One of the original thirteen British colonies in North America, New York was the eleventh state to ratify the Constitution, making it officially the 11th state to join the union. Prior to becoming a British colony, the area that was to become New York was the home of various Algonquin and Iroquois Native American tribes. Those tribes lived there for hundreds, and possibly thousands of years before the first Europeans came to the area. French trappers and Jesuit missionaries were the first Europeans to arrive, then the Dutch, who settled the area and called it New Amsterdam. England obtained New Amsterdam from the Dutch in 1664 and re-named it New York. Over the centuries, it became a political and cultural hub for the United States and the world.
Naturally, a place with such a storied history will have some interesting folklore of its own, and New York is no exception. Here are some of the highlights of the unique folklore of New York.
The Legend of Champy
Like most large, deep lakes in the world, Lake Champlain in New York has a lake monster associated with it. This one is affectionately called Champy. There is definitely plenty of room in Lake Champlain for a monster. It is the sixth largest freshwater lake in North America, and some places in it are hundreds of feet deep. It also has a series of smaller lakes and rivers that connect it to the Atlantic Ocean, providing for ample opportunity for large creatures of all kinds to find their way to the idyllic home the lake offers.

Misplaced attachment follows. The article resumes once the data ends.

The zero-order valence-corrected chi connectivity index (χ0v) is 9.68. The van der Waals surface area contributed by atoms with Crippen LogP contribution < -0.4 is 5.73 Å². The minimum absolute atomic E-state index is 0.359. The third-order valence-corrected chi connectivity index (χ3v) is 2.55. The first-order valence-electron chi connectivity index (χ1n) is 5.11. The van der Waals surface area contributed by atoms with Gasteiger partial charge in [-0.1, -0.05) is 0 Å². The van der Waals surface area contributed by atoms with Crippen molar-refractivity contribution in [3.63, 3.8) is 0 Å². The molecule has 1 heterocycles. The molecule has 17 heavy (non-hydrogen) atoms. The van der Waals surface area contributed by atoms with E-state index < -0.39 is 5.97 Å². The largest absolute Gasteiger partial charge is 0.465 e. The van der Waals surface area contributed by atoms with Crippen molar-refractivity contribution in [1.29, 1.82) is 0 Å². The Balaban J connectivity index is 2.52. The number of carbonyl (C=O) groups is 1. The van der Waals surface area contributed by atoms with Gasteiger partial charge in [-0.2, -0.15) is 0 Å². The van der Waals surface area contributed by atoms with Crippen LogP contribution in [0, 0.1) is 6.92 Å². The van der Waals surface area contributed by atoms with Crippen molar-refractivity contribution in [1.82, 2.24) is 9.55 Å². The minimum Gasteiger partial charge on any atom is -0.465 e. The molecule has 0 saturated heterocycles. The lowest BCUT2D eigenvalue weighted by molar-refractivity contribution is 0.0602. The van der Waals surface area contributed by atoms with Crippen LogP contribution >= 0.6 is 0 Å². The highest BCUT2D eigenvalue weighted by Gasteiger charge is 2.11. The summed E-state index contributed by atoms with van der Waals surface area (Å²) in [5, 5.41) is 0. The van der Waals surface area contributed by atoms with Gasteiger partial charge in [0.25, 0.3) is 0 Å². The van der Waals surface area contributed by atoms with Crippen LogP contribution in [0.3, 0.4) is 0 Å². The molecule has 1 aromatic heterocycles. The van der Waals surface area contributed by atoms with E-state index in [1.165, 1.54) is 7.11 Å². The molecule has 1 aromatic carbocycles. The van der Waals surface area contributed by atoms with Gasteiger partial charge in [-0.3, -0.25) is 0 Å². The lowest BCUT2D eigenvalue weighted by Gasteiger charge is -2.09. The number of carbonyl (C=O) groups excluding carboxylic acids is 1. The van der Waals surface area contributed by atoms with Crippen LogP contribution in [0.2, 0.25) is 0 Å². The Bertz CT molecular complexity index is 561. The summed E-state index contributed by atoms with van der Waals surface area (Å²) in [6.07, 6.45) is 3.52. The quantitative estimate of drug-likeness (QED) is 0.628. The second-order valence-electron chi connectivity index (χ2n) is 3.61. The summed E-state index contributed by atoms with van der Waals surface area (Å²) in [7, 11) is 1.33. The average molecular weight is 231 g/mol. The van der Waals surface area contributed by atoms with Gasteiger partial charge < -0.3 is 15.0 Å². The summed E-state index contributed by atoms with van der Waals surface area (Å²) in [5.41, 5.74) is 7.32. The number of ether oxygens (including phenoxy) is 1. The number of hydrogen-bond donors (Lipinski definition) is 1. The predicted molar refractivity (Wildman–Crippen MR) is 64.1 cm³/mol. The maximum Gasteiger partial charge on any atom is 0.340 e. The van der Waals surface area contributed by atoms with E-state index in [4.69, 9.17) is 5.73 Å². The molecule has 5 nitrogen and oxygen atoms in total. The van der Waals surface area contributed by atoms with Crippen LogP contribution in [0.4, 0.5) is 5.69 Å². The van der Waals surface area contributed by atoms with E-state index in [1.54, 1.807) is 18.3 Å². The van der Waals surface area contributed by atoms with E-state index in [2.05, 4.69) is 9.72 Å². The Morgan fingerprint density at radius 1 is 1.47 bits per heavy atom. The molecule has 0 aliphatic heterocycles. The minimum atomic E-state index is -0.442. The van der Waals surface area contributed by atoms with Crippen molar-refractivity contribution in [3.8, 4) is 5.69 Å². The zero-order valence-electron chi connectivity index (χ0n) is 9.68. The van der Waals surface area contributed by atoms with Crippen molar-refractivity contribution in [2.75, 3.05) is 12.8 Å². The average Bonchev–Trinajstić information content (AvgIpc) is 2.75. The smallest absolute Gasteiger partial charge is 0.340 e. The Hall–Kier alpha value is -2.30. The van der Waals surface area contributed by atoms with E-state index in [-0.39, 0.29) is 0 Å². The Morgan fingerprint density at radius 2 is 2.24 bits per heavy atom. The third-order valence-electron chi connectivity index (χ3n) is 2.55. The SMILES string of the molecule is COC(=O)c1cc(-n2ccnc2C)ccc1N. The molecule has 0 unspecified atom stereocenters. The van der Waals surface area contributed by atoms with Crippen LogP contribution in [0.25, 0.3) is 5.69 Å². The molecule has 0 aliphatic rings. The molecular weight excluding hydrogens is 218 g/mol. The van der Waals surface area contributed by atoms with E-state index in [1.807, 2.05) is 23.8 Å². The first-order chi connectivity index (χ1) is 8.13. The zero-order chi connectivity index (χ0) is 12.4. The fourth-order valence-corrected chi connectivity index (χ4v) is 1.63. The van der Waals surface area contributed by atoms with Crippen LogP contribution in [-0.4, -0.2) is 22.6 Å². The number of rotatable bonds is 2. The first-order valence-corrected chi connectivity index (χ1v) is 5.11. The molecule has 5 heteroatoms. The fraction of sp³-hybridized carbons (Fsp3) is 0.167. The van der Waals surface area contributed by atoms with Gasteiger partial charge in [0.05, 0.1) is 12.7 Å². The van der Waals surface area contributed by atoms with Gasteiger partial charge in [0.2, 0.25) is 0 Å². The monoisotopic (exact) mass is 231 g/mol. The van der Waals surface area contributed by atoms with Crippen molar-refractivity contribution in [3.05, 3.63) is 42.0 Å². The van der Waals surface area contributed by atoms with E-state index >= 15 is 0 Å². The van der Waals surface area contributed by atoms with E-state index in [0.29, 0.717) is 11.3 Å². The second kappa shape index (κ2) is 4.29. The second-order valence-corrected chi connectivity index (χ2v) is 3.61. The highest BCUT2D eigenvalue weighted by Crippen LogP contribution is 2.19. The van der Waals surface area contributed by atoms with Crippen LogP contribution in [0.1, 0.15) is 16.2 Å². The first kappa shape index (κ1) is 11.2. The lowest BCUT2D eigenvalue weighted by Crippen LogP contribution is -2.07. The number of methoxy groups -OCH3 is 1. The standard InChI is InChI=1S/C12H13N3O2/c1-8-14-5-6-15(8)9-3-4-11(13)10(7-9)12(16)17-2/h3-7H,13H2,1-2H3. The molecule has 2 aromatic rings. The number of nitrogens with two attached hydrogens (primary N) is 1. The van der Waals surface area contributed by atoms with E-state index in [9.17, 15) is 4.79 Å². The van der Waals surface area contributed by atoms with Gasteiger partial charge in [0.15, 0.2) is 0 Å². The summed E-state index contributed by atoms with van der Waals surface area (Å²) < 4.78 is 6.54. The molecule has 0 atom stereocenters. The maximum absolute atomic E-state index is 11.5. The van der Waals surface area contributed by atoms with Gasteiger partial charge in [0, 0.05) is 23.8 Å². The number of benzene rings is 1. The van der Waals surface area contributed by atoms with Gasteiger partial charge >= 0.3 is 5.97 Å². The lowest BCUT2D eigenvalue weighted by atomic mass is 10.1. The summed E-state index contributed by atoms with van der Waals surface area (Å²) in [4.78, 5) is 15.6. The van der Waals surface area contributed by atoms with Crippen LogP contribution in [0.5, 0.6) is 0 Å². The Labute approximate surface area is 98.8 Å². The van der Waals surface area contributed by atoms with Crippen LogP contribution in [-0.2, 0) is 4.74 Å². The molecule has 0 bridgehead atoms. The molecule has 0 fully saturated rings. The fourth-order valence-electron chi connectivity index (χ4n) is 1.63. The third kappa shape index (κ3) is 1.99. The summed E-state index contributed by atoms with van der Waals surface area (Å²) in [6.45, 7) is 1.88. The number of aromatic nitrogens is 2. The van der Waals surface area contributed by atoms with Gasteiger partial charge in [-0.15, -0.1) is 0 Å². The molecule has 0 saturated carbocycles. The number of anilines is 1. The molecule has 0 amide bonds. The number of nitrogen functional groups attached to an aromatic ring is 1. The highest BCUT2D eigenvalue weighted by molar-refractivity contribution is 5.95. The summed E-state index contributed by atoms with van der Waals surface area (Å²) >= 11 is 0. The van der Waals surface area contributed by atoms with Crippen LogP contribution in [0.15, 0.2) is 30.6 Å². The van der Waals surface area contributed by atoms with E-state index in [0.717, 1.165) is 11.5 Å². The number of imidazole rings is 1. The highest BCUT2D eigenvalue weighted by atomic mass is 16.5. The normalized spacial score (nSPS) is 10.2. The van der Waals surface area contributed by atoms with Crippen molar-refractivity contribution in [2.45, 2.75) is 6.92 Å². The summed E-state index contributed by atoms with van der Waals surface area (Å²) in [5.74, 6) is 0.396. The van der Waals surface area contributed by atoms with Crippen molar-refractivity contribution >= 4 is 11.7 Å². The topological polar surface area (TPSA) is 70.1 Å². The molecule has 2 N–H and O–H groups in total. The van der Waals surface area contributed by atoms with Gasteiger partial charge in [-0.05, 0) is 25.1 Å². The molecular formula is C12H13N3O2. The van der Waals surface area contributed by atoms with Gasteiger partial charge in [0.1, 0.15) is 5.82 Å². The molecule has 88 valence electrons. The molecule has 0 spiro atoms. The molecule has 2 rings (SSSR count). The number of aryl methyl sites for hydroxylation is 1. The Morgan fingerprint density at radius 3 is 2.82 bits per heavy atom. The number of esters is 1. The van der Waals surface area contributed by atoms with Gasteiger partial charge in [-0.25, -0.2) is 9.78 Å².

Legends of Champy are not new. In fact, they go back way before European exploration of North America, with ancient Abenaki and Iroquois tribes having seen Champy. These Native tribes called the monster Tatoskok. The earliest known sighting by a European was in 1609 by Samuel de Champlain, for whom the lake is named. Champlain described the monster as being twenty feet long, as thick as a barrel, and with a head like a horse.
Sightings of Champy continue in the present, and a clear photograph was even taken by a picnicking tourist in 1977. In the photo, Champy looks a lot like the Loch Ness Monster. However, Champy and/or his or her descendants have been observed for much longer, as Nessie was only first reported in 1933. Champy has been around for centuries longer than his or her more famous relative.
Montauk, New York is home to several truly out of this world goings-on. In fact, some of the things that have happened (and may still be) at Montauk formed the inspiration for the hit Netflix TV show, Stranger Things.
Montauk used to host an old military base called Camp Hero. While the base is now abandoned and has been turned into a state park, there are tales of weird top-secret experiments going on there when it was a military base. The experiments were said to have taken place between the 1960s and the 1980s, and included contact with aliens, experimenting on children who were supposedly psychic, and time travel.